Guest Post by Dante Fortson
Did you know that you can gain Oprah-like fame by spending just a few hours per week letting other people talk about themselves? I’ll come back to that later. Right now, I want to give you a real life example of how Steve Stout just convinced me to sit through a four-hour sales pitch disguised as a documentary and why I bought the book less than three hours into the series.
You Gotta Give in Order to Receive
Steve Stout is the author of The Tanning of America: How Hip-Hop Created a Culture That Rewrote the Rules of the New Economy. The only reason that this book landed on my radar was because of how it was presented. Stout contacted all of his celebrity friends (Mariah Carey, Puffy, Russell Simmons, Dr. Dre, and more) and put together a four-part documentary based on the content of his book.
If you recognize the above names, then you know that these people aren’t just rappers, singers, and record label owners. They are business moguls with brands worth $10,000,000 or more. The documentary covered everything from the huge surge in Aerosmith’s brand after their duet with Run DMC, the influence of music on the clothing industry from Tommy Hilfiger to Gucci, to the role of hip-hop in Coca-Cola’s $4 billion purchase of Vitamin Water.
By the third episode in, I was on Amazon buying his book, because I love to read anything even remotely related to business. So how does this concept actually work? When you give people something that they can try before they buy, the chances of making a sale increases substantially. If those same free giveaways are endorsed by people familiar to your target customer, the chances of making a sale go up even more.
The Power of Borrowed Credibility
If you’ve written a book, most people assume that you’re an expert on the subject, even if they’ve never heard of you before. Prior to watching The Tanning of America, I had no idea who Steve Stout was. He had no credibility with me at all.
However, I know who Will Smith, Oprah, Mariah Carey, and Bill Cosby are. Their very presence in the documentary allowed Stout to become more credible to me by association. In less than three hours, I went from not knowing who he was, to a paying customer that was going out of my way to buy his book.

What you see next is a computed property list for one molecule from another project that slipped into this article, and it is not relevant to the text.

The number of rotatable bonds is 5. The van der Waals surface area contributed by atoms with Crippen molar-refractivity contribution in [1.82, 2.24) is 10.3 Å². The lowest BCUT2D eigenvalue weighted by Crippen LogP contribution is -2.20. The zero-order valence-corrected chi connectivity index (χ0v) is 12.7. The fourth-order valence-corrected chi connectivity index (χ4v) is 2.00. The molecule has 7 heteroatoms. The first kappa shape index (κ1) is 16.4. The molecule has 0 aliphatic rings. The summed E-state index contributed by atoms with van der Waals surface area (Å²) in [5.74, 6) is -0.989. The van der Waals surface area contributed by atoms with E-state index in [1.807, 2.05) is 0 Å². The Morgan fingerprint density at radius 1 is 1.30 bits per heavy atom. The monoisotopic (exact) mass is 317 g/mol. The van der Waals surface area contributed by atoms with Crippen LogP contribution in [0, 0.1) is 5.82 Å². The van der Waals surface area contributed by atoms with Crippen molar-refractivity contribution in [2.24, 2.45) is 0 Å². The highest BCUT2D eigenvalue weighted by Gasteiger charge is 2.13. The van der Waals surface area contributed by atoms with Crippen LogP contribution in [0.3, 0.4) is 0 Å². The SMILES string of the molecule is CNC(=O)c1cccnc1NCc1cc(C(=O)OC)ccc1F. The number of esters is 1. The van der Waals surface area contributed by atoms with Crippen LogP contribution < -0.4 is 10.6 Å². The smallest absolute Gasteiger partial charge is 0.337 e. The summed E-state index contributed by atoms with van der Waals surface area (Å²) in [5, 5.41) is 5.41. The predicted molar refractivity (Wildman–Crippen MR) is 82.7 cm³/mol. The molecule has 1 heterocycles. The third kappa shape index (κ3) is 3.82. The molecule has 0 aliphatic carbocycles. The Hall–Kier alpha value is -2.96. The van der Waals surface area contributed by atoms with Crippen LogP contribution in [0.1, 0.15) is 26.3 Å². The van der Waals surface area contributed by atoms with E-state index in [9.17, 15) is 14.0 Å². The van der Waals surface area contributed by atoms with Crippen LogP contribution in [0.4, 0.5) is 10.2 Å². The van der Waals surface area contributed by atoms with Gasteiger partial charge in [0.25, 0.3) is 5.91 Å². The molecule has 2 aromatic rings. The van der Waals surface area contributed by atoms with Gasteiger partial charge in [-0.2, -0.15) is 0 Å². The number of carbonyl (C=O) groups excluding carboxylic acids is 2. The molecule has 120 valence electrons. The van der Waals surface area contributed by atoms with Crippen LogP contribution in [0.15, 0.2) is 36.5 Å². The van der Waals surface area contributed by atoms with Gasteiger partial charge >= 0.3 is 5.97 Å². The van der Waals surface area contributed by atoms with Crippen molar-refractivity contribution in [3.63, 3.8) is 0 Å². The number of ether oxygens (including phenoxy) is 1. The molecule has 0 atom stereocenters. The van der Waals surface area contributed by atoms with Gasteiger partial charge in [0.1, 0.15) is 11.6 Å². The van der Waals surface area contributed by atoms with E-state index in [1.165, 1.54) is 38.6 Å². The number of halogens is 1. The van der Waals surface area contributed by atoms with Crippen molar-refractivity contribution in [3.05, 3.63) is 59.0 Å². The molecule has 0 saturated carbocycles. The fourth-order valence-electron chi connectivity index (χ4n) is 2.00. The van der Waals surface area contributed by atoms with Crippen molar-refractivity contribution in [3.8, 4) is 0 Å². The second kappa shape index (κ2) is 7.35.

Borrowed credibility is one of the points that I discuss in my book, 14 Ways to Market Your Book Like A Bestselling Author.
Oprah is a great example of using borrowed credibility to boost your brand and your sales. Who was Oprah before she started interviewing famous people? She was an unknown, but the more her name became associated with people more famous than her, the more famous she became. Now Oprah is a bestselling author, billionaire media mogul, and a celebrity in her own right.
How I Borrowed My Way to Bestselling Author
When I published my first book in 2009, I couldn’t even sell enough copies to receive the minimum royalty payment of $20.00. Sound familiar? I actually thought about giving up my dream of being a bestselling author. But a friend convinced me that we should do a radio show so we could pick the brains of our favorite authors. The first episode had less than twenty listeners, but by the time we did the third episode, we were up to 200+ listeners.
A couple of months in, we started receiving fan mail from people that loved our interview style. Our names were circulating because our guests added credibility to our show. This also caused my blog readership to grow at the same time. The more guests we had, the more credible we became, and the more people started to listen to us on a regular basis.
By the time my second book was published, I sold more copies in the first day than I’d sold for the entire life of my first book. We didn’t know it, but we were borrowing credibility like Oprah. In 2012, we ended the podcast but the archive still receives over 1,000 listens per month.
5 Ways to Start Borrowing Credibility Immediately
1. Start a free online podcast. It’s simple. You can set one up within a matter of minutes. Blog Talk Radio is one of the biggest, free podcasting services online. Set up a free account now.
2. Make a list of 10 guests you’d like to interview. Make sure they’re at least somewhat recognizable within your niche.
3. Schedule at least one interview every week at the same time on the same day. It’s important to be consistent. Once you’ve scheduled an interview, ask your guest to tell their fans about the upcoming interview. After the interview is over, ask them to share the link to the interview on their social networks.
4. Make sure you promote the interview both before and after it has been conducted. Promoting your interviews is a great way to build your fan base and gain recognition in your niche.
5. Ask your fans to share. At the end of your podcast, ask your listeners to share it with their friends on Facebook, Google+, Pinterest, and Twitter. Word of mouth recommendations are a powerful tool for helping you gain credibility and recognition.
If you don’t feel comfortable talking to people, conduct interviews via email and post them on your blog. It works for magazines and news publications, and it will work for your blog, too. Steve Stout let other people talk for 4 hours on his documentary series, and I’m sure I’m not the only one that bought his book. Oprah has made billions letting people come on her show and talk about themselves. The bottom line is: You gotta give in order to receive.
As you begin to put everything in place, and people become more familiar with you, they will seek out your work for themselves. Just make sure that you have links to your books on your blog and podcast page. Over time, you will see your book sales and reader base increase the same way that Oprah did.
About Dante Fortson
Dante Fortson is an Amazon bestselling author, marketing consultant, blogger, and radio host.